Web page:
One thing that caught Tim's attention is that Ibn Battuta says while in Madinat Mali that he attended both Eid celebrations and describes them in detail. He speaks about the king's griot [poet], Duha, and the instrument he played while reciting the king's praises.
"From the description it's clear that he was referring to the balafon,a musical instrument found in sub-Saharan Africa. I looked into the history of Mali music and discovered that the king's balafon still existed."
As luck would have it while Tim was visiting Mali the descendents of the Duha family were having a get-together. The person who was reciting poetry wore the clothes and carried a spear that fit the description provided by Ibn Battuta. The griot recited the family's lineage untilhe got to their ancestor who wasthe king's poet during Ibn Battuta's time. "I was stunned to hear him,'' says Tim.
Afterwards he was shown the instrument, which is still kept in a sacred hut. He also had an opportunity to read Ibn Battuta's description of their ancestor.
Tim says, "This was a high point of all my travels. The most important aspect during my journeys was meeting the people and hearing the Duha family giving voice to the past. It was marvellous. It was an amazing convergence of oral and written history, and the transcendence of time. I am sure nothing more remarkable will happen to me than meeting these people."
While some writers travel with photographers during their research, Tim is different. He is usually accompanied by his friend Martin Yeomam, an artist, whose works appear on the covers of the hardbacks as well as inside. "We travel well together and he's elevated the aesthetic appeal of my books enormously," he says.
Past, present, future
Of all the books he has written, Tim says Yemen: Travels in Dictionary Land stands out. "It's like your first child. It's a sort of a classic... Probably because it's about Yemen before it began to change, it preserves theold charm.''
The book also holds a special place in Tim's heart because of the joy it gave his father. "All he could muster when I gave him a copy was ‘you've excited me too much, go to your mother'. That was very endearing."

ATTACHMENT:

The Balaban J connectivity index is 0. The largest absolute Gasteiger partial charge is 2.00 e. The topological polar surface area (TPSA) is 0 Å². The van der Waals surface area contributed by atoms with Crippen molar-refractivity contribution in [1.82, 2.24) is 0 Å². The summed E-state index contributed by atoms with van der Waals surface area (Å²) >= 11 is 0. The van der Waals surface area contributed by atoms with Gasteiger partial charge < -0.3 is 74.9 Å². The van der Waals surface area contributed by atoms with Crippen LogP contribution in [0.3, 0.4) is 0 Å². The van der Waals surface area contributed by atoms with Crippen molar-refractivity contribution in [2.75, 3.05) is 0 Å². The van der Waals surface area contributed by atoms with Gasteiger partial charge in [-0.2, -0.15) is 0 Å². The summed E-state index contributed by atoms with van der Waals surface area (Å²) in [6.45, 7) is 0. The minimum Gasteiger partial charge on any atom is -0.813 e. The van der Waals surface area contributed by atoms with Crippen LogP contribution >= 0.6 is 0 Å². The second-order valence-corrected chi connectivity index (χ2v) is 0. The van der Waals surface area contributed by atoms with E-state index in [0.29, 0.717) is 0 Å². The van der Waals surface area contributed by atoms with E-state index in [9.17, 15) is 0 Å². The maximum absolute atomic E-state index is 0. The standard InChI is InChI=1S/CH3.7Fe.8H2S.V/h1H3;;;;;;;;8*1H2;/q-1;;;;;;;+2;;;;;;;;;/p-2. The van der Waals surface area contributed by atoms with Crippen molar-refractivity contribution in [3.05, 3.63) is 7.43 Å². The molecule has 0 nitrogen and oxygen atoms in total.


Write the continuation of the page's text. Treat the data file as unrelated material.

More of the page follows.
When he's not writing he likes to read and his greatest pleasure is being with his adoptive family. "When I moved to Yemen I was adopted by a local family. I spend a lot of time with the children who are aged between three and 18."
Tim, who also has a passion for music, teaches them English and classical music. "I am learning the guitar with them and also relearning the violin," he laughs.
Thanks to the kids, Tim is attempting to write something different - a thriller. "I bounce ideas off them and they're helping me with my story. We always do the story in Arabic; they ask questions and give suggestions." The thriller is set in Granada, Spain during the time of Arab presence and Tim says it has all the necessary ingredients: murder, mayhem, a love triangle…
The plot sounds exciting but he isn't sure if he'll get a publisher. He says in the publishing world it's "always a challenge, each time it's like starting at the bottom of a cliff. When you get started it's hard to get published and when you make that first break it becomes difficult to do the second book. Then before you know it you are caught up in a series and people begin to think you can't write standalone stories". Another problem is that "you don't make money writing travel books when you fund your own travels. For me it's a labour of love."
But all these low moments are offset by the highs like getting awards, "particularly when they come with money. Even a plaque is OK, it's nice to put it up on the wall".
Tim has won several including the Thomas Cook Travel Book Award (1998) for his book Yemen; Landfalls won him The Oldie best travel writer for 2010 award; and in the same year he was awarded the Ibn Battutah Prize of Honour by the Arab Centre for Geographical Literature.
Ibn Battuta's travels from Morocco to China - detailed in Landfalls - were made into a 2007 BBC series with Tim presenting it. He says it was exhausting as it involved lots of travel and everything was done in three months. The series has stood the test of time and can still be seen on Emirates Airlines' in-flight entertainment.
He's also working on a translation series - from Arabic to English - fora magazine called Saudi Aramco World. Did Tim ever think of writing in Arabic? He says he sometimes writes in Arabic but only short pieces such as scholarly articles on translation and on architecture. "I thought of writing my thriller in Arabic and then translating it to English to escape my own style, but when I sat down and began typing the thrillerin English, it flowed naturally soI decided to continue."
And what does he think of the Ibn Battuta Mall? "The mall and Ibn Battuta Gate Hotel, Dubai, are a befitting tribute to Ibn Battuta. They do perform a real service as many people will learn something about Ibn Batutta. These places are giving him more prominence," he says.